On July 25th, Ted Williams was inducted in the Hall of Fame along with Casey Stengel. Twice receiving standing ovations, Ted captivated the crowd and called on the Hall to allow Negro League members to be included.
The Red Sox lost a doubleheader in Washington on July 29th. Their defense fell apart as the Senators scored 11 unearned runs. The pitching was poor as the Senators collected 32 hits off eight different pitchers. And the Sox stranded 21 runners in the first game and 17 runners in the second game.
Jose Santiago righted the ship the next day. He pitched 10 solid innings, while George Scott and George Smith supplied the offense. Each had two hits, including a home run and three RBIs. The Sox won 8 to 2. The next day, Don McMahon came in with the score tied and two men on base in the sixth inning. He shut down the Senators that inning and the rest of the game to eventually earn the win, 5 to 2.
August started with the Sox clearly out of the race, 25 games behind. Then to make their fate pretty certain, they lost four straight to the Twins.
In Detroit, the Sox next split a four game series. The two games they lost were to Earl Wilson, who shut them out 2-0, and to Bill Monbouquette, 7-6, in the first game of a August 7th doubleheader. In the second game the Sox came back to win in extra innings. Yaz hit a two-run homer in the ninth inning that tied the score at 6-6, Then Foy homered to lead-off the 10th inning and give them the lead, winning 7-6.
George Scott had not missed a game all season long, as a starter or coming in as a pinch-hitter. But he recently had been in a bad batting slump and was in danger of being benched. But against the Indians on August 8th, he banged out his 21st homer. It gave the Red Sox and Jose Santiago a 3 to 1 win. Scott then hit another home run, in support of Lee Stange, who shut-out the Indians, 2-0, on August 10th. His homer streak continued in the third game, as he and Tony Conigliaro each belted two-run homers helping Jim Lonborg, who struck out 10 batters and beat Cleveland, 13-3.
Earl Wilson again beat the Red Sox on August 13th. He spun a four-hitter and belted a grandslam homer, as the Tigers beat-up the Sox, 13-1.
The Sox swept a doubleheader from the Tigers on the final day of the four game series, 8-5 and 5-3. Carl Yastrzemski hit a two-run homer in the first game and singled in the final run of the second game. Don Demeter slashed his 13th homer in the opener and Tony C. banged his 22nd homer over the left field net, with two men on base, in the first inning of the closer. Lee Stange pitched a complete game for the third straight time in the nite cap.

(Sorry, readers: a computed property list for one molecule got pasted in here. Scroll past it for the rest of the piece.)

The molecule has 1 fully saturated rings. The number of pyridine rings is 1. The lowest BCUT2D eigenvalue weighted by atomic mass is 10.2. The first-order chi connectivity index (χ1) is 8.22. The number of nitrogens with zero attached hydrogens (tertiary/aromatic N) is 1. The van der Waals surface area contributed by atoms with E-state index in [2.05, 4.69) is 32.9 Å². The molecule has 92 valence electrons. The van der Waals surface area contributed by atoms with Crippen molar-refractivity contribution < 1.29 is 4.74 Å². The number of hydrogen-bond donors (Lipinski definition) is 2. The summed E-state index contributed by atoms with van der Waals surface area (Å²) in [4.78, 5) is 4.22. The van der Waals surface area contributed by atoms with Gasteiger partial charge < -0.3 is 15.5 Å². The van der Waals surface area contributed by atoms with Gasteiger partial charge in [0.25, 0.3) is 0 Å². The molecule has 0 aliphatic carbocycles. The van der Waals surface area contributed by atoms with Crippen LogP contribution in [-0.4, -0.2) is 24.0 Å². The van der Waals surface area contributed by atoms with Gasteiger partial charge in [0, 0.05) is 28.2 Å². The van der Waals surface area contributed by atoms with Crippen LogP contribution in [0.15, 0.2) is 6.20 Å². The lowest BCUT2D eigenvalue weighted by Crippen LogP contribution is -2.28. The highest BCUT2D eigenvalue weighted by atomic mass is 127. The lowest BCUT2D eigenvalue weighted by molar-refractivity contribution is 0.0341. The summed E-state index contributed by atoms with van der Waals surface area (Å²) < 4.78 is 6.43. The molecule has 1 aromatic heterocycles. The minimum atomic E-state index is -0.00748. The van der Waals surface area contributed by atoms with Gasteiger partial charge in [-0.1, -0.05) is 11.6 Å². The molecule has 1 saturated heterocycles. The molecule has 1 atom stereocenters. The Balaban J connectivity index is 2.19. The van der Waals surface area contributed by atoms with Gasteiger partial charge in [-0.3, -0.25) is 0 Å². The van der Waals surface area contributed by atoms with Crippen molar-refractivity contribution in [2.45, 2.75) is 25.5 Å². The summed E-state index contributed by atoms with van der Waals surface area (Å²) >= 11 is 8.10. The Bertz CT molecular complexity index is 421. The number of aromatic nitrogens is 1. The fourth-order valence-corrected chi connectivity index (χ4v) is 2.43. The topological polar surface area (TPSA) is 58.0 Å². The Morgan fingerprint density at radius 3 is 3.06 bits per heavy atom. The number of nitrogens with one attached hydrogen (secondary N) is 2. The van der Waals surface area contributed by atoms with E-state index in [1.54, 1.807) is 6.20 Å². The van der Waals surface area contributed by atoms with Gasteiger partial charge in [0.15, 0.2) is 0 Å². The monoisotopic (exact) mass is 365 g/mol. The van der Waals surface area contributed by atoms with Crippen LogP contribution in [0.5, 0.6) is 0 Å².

On August 16th, the Red Sox acquired Bill Short from the Orioles and Hank Fischer from the Reds. Dave Morehead was sent down to the Sox Pittsfield minor league team.
The first place Orioles took the Sox three straight games at Fenway. The highlight for Baltimore was Boog Powell's three homers, all over the left field wall, on August 15th. His last one tied the game in the ninth inning. Then he hit a home run the next day and it tied the game in the ninth inning also. The Sox fell further behind them, still in the basement, 28 1/2 games behind. In Baltimore, the Sox got a little revenge, taking two of the three games played there.
Jose Tartabull's single, with the bases loaded, in the ninth inning gave the Sox a 4-3 win in Anaheim on August 29th. The Sox had won four straight games, all by one run.
Jim Lonborg gave up two hits and spun his first shutout of the season on September 3rd. He beat the A's, 7-0, in Kansas City, now having pitched 19 consecutive shutout innings. George Scott came up twice with the bases loaded. Each time he got a hit and brought home four runs. Darrell Brandon tossed another shutout, 3-0, the next day. He gave up three hits and only two runners made it to second base.
Then in Cleveland, Lee Stange faced only 30 batters, allowed four hits and beat the Indians, 5 to 1. Tony C. hit his 27th homer and Scott hit a homer also. The next night Scott hit his 27th home run to tie Conigliaro, but the Sox lost, 6-2. The Sox concluded their road trip, winning the final game with the Indians, going 8-6, with Lonborg winning three of those games.
On September 8th, the Sox were 28 games out. And with the team in last place, Billy Herman was fired and Pete Runnels was named the interim manager.
The Sox returned home in 9th place, but 1/2 game ahead of the Yankees, who had dropped into the cellar. But in three games at Fenway with the Yanks, the Sox bats went silent. They lost all three, scoring only four runs in total.